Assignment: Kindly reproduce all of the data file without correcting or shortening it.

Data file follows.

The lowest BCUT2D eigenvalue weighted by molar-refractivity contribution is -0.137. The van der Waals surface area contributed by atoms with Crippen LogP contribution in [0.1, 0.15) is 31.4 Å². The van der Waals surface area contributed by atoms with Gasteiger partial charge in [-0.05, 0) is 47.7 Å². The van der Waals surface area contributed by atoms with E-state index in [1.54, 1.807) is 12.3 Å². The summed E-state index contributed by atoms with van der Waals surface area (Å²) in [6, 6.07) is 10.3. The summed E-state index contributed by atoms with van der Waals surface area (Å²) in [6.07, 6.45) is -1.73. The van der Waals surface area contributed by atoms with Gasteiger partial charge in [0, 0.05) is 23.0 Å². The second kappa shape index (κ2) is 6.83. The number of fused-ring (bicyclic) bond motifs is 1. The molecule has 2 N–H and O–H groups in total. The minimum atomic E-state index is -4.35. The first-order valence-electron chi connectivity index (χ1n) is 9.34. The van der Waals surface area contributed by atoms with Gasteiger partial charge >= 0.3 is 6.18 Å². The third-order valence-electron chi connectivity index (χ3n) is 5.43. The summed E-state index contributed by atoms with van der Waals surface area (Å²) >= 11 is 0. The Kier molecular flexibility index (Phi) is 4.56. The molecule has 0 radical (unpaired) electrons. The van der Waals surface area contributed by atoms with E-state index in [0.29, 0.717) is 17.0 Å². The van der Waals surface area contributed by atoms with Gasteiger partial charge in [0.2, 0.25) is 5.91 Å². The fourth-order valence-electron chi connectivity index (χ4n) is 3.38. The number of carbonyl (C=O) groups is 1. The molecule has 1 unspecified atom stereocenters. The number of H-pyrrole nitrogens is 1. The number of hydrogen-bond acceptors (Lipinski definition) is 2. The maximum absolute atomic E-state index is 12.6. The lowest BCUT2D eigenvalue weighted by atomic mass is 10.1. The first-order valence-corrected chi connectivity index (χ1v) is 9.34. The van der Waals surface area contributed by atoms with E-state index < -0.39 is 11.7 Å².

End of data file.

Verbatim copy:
The lowest BCUT2D eigenvalue weighted by molar-refractivity contribution is -0.137. The van der Waals surface area contributed by atoms with Crippen LogP contribution in [0.1, 0.15) is 31.4 Å². The van der Waals surface area contributed by atoms with Gasteiger partial charge in [-0.05, 0) is 47.7 Å². The van der Waals surface area contributed by atoms with E-state index in [1.54, 1.807) is 12.3 Å². The summed E-state index contributed by atoms with van der Waals surface area (Å²) in [6, 6.07) is 10.3. The summed E-state index contributed by atoms with van der Waals surface area (Å²) in [6.07, 6.45) is -1.73. The van der Waals surface area contributed by atoms with Gasteiger partial charge in [0, 0.05) is 23.0 Å². The second kappa shape index (κ2) is 6.83. The number of fused-ring (bicyclic) bond motifs is 1. The molecule has 2 N–H and O–H groups in total. The minimum atomic E-state index is -4.35. The first-order valence-electron chi connectivity index (χ1n) is 9.34. The van der Waals surface area contributed by atoms with Gasteiger partial charge >= 0.3 is 6.18 Å². The third-order valence-electron chi connectivity index (χ3n) is 5.43. The summed E-state index contributed by atoms with van der Waals surface area (Å²) >= 11 is 0. The Kier molecular flexibility index (Phi) is 4.56. The molecule has 0 radical (unpaired) electrons. The van der Waals surface area contributed by atoms with E-state index in [0.29, 0.717) is 17.0 Å². The van der Waals surface area contributed by atoms with Gasteiger partial charge in [0.2, 0.25) is 5.91 Å². The fourth-order valence-electron chi connectivity index (χ4n) is 3.38. The number of carbonyl (C=O) groups is 1. The molecule has 1 unspecified atom stereocenters. The number of H-pyrrole nitrogens is 1. The number of hydrogen-bond acceptors (Lipinski definition) is 2. The maximum absolute atomic E-state index is 12.6. The lowest BCUT2D eigenvalue weighted by atomic mass is 10.1. The first-order valence-corrected chi connectivity index (χ1v) is 9.34. The van der Waals surface area contributed by atoms with E-state index < -0.39 is 11.7 Å².